Several research universities worldwide, including those in Japan, South Korea, Switzerland, Turkey, and the USA, currently operate traditional fission reactors for purposes like training nuclear engineers, materials testing, and the production of radioisotopes for medical and industrial applications. In contrast, fusion is widely regarded as inherently safe, given that it doesn’t rely on a chain reaction, as is the case with nuclear fission.

Dr Burr clarified, stating that the device can be viewed as an energy enhancer, rather than an energy originator. Consequently, when the device is powered down, there is nothing to enhance, leading to an automatic shutdown, akin to turning off a light bulb. Although the VIP project’s objective is to construct a fusion-capable apparatus, there are no plans to initiate hydrogen fusion once it’s completed.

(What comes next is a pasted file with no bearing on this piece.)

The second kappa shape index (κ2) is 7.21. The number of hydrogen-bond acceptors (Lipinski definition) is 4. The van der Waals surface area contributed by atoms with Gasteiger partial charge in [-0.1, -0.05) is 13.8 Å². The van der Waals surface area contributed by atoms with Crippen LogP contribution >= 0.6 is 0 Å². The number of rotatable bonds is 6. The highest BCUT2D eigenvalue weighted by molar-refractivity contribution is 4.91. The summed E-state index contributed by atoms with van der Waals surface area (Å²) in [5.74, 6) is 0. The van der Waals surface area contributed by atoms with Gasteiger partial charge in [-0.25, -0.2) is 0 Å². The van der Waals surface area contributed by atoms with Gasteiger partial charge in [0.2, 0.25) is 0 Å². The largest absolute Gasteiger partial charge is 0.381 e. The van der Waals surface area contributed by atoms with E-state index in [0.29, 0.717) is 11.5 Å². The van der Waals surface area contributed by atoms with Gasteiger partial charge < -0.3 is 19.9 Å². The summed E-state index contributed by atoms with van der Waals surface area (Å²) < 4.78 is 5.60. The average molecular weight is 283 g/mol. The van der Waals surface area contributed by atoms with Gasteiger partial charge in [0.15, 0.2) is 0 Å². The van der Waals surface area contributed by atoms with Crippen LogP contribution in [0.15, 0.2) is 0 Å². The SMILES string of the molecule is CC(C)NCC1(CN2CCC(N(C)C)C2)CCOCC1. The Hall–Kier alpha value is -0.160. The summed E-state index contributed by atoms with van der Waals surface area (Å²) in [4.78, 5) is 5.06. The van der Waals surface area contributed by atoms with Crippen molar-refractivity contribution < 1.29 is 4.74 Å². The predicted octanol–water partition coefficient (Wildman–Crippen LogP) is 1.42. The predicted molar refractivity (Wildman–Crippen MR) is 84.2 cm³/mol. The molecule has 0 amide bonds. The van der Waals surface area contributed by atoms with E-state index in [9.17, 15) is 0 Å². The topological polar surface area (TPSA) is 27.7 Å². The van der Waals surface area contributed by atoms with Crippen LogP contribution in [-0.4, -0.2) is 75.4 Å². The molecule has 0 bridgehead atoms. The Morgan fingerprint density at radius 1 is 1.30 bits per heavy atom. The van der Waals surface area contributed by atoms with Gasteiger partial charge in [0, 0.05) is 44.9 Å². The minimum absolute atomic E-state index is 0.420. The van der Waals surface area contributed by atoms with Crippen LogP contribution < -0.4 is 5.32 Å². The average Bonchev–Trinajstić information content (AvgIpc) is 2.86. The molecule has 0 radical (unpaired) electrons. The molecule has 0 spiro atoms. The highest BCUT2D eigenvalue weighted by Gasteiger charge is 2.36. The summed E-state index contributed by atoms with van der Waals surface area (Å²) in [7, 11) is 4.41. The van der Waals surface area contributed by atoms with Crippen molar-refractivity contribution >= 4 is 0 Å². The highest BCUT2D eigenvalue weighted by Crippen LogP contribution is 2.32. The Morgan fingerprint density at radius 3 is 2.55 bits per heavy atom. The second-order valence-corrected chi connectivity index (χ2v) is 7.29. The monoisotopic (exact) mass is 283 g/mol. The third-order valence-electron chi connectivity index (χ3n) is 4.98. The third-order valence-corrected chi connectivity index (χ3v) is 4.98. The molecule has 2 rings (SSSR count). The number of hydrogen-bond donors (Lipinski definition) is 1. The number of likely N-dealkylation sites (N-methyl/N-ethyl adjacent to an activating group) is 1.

Scientists have spent decades conducting fusion experiments to comprehend the prerequisites for achieving fusion, even for a fleeting moment. Now that these requirements are understood, the challenge lies in engineering solutions to sustain these extreme conditions for extended periods, possibly hours or even days. The objective is not to induce fusion but to maintain a plasma at temperatures in the millions of degrees Celsius without damaging sensitive components.

Therefore, the student-built device will operate without introducing any fuel capable of initiating a fusion reaction. Nevertheless, UNSW will collaborate closely with regulatory authorities such as the Australian Radiation Protection and Nuclear Safety Agency (ARPANSA) and the Australian Safeguards and Non-Proliferation Office (ASNO) to ensure full compliance with all safety regulations.